More related to what grabs the headlines, the second theme for 2021 I speculate at is that we will continue to see news stories of ‘quantum supremacy’, but also we will see the first real demonstration of this giving insights into an important problem.
I suspect these insights will most likely present themselves in the form of some physical simulation (e.g. some version of the Ising model) but they will, nonetheless, be significant in their own right, irrespective of how they have been achieved. In the area of diamond-enabled sensing, the technique has started to reveal new science over the last couple of years.
On a personal level, it is very rewarding to have been a part of this journey from the beginning, when the concepts were still pure science, and to witness how they are now being used to reveal and understand important problems in other fields.
Who has been the most influential person in your life? And state us the reason
I count myself fortunate to have had several mentors and peers who have, over the years, challenged me and taught me something across many areas, both in personal and professional life. When I look back, a characteristic of my most productive periods has often been working closely with one other person who challenged me.
If I had to suggest one influential person, it would be a local man in the village I grew up in. Having left school at 14, he had no formal education, but to make enough money to support his family he would fix any range of mechanical devices, from cars to lawnmowers and chainsaws. He was generous and patient with his time. I remember spending many hours as a kid working with him and seeing how he broke a problem down in order to fix it. Much later, I would learn his approach had many parallels with Karl Poppers’ philosophical attitude to scientific progress: in simple terms, proving by looking to disprove. Fixing these mechanical devices also required lateral thinking as, inevitably, we would not have the right tool or part and couldn’t afford to get it, so we had to find another way. That combination of breaking a problem down and then looking at it creatively probably influences me significantly to this day.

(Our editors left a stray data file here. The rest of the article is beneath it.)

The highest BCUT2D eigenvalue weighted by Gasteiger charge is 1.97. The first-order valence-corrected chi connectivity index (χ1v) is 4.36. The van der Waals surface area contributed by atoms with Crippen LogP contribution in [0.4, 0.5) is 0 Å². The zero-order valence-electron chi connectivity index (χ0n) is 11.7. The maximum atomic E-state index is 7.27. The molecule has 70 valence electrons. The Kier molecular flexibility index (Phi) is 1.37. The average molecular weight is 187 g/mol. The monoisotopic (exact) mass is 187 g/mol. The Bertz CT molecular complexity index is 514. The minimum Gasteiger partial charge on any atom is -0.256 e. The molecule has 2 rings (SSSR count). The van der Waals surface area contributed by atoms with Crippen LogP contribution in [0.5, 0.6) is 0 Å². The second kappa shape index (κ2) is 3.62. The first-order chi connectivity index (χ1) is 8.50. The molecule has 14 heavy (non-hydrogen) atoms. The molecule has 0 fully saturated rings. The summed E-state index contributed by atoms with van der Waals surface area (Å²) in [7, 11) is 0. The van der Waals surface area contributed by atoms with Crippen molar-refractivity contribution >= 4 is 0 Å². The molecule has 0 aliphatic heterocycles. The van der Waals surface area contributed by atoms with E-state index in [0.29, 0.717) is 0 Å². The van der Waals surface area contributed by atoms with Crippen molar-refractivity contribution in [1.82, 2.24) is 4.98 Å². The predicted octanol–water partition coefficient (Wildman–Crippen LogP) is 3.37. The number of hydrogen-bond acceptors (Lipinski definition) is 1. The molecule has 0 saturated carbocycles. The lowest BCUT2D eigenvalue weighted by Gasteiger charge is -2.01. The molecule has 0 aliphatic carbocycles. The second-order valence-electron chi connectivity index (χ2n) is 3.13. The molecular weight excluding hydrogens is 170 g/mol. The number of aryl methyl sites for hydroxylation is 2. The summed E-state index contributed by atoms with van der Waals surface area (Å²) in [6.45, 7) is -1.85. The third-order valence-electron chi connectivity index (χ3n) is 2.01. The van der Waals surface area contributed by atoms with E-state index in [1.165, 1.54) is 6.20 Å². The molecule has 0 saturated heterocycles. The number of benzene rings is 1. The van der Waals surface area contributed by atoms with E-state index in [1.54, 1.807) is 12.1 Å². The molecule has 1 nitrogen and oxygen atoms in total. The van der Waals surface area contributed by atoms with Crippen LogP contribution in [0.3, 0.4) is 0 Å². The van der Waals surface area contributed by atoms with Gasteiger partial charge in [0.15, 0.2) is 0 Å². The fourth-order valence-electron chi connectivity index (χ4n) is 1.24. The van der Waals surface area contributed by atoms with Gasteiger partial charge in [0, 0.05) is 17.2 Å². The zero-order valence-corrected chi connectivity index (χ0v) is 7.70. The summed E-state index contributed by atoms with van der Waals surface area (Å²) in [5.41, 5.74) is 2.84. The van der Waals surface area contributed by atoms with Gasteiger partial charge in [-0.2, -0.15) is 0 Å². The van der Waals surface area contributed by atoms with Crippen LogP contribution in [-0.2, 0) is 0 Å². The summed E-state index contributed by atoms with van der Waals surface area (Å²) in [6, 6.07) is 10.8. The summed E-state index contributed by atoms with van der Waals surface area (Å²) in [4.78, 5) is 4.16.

If you could rewind your professional life 10 years back, what would you like to change?
There is always the unfulfilled wish to have achieved more, but, when I break it down, it hasn’t been a bad 10 years: taking me from research to 5 years in Silicon Valley and then back to the UK, driving a business while still keeping a foot in the research community. However, on reflection, I should have taken more time to enjoy the journey rather than always being obsessed with the destination.
What are your strengths and weaknesses? Both pro and personal.